FAQ - Round Bales
The number 1 question asked about round bale hay nets: What happens to the netting as the bale is eaten down?
This is our number one most common question asked in relation to using a round bale hay net. What happens is simple... nothing! There isn't any huge amount of netting laying around in the road, the excess netting doesn't cause any issues, it doesn't become harder to eat out of, it doesn't create problems for the horses or livestock using it. The is no issue with excess netting as the hay spreads own within the confines of the net so that the net is still firm until there is barely any hay left in it.
This is best illustrated with the following photos showing start, mid use and towards the end of the round bale.
Two-thirds eaten GutzBusta® Round Bale Hay Net
Hay nearly consumed
Final few days of hay left
No more hay left – No Wastage!
What to consider when buying round bale hay net feeders!
We have a great Blog article on this topic, please click here to offer more ideas on this topic.
Are the hay consumption rates much different when using a GutzBusta® Hay Net?
Yes, using our hay net will significantly reduce the rate at which your horses and livestock go through a round bale of hay. There is no hard and fast rule for how slowly or quickly your horse or livestock will go through a bale. It depends on many factors such as palatability of the hay (sweet hay or lucerne will be eaten quicker than pasture hay), amount of horses/livestock on the bale, stalkiness or fineness of the hay, etc. Time of year and also the weather will give varying consumption rates as during cold weather horses and livestock will consume much more fibre to warm themselves up from the inside out. As the old timers say, 'A feed is as good as a rug'.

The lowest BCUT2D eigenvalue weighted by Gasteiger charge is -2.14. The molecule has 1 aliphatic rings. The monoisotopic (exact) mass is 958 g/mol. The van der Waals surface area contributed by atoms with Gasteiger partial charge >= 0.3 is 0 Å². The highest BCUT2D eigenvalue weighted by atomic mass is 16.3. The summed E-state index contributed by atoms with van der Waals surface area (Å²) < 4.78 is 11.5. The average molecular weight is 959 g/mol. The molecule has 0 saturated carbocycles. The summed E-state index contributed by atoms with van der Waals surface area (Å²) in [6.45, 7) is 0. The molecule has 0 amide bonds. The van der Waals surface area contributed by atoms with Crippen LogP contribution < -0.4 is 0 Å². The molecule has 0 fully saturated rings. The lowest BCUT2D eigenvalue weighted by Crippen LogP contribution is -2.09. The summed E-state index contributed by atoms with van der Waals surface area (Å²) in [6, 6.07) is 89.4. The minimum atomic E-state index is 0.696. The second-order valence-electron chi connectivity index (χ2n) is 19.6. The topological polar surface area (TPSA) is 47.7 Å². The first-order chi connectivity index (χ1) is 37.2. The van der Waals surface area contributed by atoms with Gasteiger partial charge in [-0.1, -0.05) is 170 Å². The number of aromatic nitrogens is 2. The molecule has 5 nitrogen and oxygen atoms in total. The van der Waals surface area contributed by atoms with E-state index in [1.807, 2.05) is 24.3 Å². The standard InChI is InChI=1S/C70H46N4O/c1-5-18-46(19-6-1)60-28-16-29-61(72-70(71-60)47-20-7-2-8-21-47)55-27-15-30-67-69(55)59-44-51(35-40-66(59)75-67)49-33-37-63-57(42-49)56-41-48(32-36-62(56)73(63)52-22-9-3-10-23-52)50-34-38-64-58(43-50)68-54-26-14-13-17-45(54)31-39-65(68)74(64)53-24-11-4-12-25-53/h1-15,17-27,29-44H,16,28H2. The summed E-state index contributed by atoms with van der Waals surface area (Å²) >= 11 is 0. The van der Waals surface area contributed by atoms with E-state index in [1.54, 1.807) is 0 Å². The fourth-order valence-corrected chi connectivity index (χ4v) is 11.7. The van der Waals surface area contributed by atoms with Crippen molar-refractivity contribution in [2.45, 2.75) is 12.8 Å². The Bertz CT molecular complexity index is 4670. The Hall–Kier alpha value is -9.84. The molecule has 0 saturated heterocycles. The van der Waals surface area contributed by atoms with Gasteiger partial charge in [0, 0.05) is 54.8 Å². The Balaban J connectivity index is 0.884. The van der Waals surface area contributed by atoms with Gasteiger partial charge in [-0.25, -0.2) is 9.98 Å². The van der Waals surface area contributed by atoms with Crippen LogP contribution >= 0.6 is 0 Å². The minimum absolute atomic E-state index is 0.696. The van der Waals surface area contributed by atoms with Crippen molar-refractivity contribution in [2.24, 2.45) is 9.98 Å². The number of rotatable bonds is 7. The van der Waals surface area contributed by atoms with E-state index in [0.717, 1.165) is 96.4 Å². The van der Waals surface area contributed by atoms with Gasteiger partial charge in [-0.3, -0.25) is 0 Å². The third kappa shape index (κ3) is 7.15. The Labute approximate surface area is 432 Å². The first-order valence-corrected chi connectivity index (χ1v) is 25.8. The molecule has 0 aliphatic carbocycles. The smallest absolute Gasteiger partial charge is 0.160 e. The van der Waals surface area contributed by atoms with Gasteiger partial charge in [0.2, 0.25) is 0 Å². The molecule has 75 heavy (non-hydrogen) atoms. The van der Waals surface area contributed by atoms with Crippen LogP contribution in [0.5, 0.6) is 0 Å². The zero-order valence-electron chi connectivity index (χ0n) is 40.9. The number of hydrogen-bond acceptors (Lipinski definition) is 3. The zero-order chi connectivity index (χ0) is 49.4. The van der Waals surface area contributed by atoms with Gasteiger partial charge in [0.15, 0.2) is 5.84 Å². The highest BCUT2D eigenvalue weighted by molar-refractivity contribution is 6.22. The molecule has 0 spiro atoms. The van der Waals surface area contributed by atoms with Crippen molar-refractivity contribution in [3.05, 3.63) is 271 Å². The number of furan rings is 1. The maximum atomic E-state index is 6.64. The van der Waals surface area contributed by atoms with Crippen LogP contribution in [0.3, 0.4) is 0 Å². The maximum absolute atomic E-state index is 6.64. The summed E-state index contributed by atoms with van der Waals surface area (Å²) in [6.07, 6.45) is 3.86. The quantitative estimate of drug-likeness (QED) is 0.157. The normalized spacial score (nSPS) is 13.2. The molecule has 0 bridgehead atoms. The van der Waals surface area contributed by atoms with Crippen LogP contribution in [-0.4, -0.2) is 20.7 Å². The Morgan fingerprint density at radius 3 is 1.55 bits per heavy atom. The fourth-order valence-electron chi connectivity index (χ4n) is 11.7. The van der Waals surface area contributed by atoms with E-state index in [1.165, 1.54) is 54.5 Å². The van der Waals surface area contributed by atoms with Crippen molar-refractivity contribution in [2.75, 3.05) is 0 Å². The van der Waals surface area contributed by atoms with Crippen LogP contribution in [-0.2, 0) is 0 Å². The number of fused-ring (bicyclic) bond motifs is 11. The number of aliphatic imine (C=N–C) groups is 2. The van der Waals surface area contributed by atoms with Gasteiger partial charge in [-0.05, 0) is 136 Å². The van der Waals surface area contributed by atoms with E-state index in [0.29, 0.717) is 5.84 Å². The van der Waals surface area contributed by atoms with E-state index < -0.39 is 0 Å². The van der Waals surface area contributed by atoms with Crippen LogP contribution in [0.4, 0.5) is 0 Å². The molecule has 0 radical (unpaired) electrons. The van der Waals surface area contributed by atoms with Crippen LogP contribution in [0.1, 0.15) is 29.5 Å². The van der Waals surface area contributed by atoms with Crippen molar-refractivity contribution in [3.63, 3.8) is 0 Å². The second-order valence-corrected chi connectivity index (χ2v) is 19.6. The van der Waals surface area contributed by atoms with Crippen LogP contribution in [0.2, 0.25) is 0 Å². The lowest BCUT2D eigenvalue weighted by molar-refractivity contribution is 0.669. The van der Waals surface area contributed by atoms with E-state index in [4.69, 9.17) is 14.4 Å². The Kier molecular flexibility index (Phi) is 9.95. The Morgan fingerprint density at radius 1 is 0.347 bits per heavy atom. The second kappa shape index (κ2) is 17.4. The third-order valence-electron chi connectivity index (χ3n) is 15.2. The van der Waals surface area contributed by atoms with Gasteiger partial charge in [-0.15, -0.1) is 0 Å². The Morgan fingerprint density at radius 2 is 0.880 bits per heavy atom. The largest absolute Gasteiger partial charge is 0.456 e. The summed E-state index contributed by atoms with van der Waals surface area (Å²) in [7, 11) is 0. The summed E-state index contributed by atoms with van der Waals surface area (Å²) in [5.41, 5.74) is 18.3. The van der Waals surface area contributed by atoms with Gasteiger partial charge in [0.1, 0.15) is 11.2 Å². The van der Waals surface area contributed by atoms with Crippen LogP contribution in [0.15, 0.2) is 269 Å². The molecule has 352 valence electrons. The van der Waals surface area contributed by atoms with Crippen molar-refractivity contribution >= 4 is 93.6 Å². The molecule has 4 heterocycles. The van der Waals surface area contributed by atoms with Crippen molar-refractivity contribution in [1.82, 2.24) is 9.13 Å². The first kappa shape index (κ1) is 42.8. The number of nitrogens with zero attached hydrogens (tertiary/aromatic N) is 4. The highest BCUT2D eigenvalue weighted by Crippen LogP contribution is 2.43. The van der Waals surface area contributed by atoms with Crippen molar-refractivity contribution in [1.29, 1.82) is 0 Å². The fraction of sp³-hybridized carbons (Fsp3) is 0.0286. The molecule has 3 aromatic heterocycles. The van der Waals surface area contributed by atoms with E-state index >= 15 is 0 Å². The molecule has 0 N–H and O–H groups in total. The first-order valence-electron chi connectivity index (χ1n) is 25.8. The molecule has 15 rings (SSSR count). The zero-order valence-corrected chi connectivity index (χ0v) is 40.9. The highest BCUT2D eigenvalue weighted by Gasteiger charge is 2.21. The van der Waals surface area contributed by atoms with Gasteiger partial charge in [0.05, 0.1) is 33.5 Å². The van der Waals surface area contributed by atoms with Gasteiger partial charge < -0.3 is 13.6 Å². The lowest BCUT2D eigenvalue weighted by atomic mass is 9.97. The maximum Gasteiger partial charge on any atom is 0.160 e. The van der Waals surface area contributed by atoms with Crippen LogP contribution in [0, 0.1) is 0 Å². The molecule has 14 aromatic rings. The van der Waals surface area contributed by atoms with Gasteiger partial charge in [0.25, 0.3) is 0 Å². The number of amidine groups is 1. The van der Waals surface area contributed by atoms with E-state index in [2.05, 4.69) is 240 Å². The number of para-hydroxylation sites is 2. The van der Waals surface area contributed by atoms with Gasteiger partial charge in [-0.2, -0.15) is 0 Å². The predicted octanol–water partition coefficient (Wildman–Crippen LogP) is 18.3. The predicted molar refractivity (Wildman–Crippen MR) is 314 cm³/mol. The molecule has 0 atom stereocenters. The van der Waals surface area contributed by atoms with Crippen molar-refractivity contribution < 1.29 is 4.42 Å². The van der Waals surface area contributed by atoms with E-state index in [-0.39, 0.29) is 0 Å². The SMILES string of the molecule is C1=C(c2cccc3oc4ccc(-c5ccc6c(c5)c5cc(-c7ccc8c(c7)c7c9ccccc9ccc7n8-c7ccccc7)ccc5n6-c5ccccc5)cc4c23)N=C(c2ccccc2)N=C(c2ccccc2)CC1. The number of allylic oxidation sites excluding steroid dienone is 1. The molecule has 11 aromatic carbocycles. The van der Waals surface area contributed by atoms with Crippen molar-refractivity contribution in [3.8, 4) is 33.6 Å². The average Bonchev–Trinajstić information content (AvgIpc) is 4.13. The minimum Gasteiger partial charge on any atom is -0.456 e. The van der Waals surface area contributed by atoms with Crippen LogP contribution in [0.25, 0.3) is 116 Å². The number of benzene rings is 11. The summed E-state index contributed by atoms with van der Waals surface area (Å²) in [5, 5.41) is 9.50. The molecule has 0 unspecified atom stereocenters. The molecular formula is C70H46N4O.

Our customers come back very happy with the slowed consumption rates. One lady said she went from using a round bale hay net every 5 days, to using one every 2 and 1/2 weeks. This quickly adds up to savings with both wastage and money.
Which size do I get?
As mentioned, we stock 4x4, 5x4 and 6x4 sizes to accommodate all sizes of common sizes of round bales. We completed a product overhaul in late 2016 in which we made all of our round bale hay nets a little bit bigger, so they are all true to size. This ensures a good fit to your round bale and your hay net will still fit your bales in years to come.
However, any extra netting is not a problem anyway as it will simply collapse down with the hay as it is eaten. They hay can only spread as far as the net allows it in any case. Always ask your hay supplier what size round bales he makes and is likely to make in the future and then if in doubt, order the next size up. For example; if your hay maker usually makes 5 x 4 size round bales but mentions he may go bigger next year, then order a 6 x 4.
- Any extra netting can simply be rolled up along one edge and you can tie this off in a couple of sections with rope or bailing twine. The hay can only ever spread as far as the net allows, so the size of the round bale net isn't critical if it is too big. We now send instructions on what to do with the excess netting for example if you put a 6x4 net on a 4x4 bale.